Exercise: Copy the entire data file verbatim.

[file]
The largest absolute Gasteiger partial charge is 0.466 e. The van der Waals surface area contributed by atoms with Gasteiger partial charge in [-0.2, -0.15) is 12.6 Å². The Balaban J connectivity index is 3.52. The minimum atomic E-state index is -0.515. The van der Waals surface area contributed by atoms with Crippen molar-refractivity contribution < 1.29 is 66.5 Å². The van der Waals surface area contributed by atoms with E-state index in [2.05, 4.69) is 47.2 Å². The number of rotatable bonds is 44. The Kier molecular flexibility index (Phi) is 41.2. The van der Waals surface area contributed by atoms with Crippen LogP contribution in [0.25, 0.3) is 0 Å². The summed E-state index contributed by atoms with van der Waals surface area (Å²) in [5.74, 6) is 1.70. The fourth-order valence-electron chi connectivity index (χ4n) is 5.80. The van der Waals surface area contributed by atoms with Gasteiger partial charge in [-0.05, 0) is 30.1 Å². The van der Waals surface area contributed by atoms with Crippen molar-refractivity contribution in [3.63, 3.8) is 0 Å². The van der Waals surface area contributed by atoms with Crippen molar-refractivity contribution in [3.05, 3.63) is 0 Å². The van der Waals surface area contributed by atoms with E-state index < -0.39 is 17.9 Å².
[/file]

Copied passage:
The largest absolute Gasteiger partial charge is 0.466 e. The van der Waals surface area contributed by atoms with Gasteiger partial charge in [-0.2, -0.15) is 12.6 Å². The Balaban J connectivity index is 3.52. The minimum atomic E-state index is -0.515. The van der Waals surface area contributed by atoms with Crippen molar-refractivity contribution < 1.29 is 66.5 Å². The van der Waals surface area contributed by atoms with E-state index in [2.05, 4.69) is 47.2 Å². The number of rotatable bonds is 44. The Kier molecular flexibility index (Phi) is 41.2. The van der Waals surface area contributed by atoms with Crippen LogP contribution in [0.25, 0.3) is 0 Å². The summed E-state index contributed by atoms with van der Waals surface area (Å²) in [5.74, 6) is 1.70. The fourth-order valence-electron chi connectivity index (χ4n) is 5.80. The van der Waals surface area contributed by atoms with Gasteiger partial charge in [-0.05, 0) is 30.1 Å². The van der Waals surface area contributed by atoms with Crippen molar-refractivity contribution in [3.63, 3.8) is 0 Å². The van der Waals surface area contributed by atoms with Crippen molar-refractivity contribution in [3.05, 3.63) is 0 Å². The van der Waals surface area contributed by atoms with E-state index < -0.39 is 17.9 Å².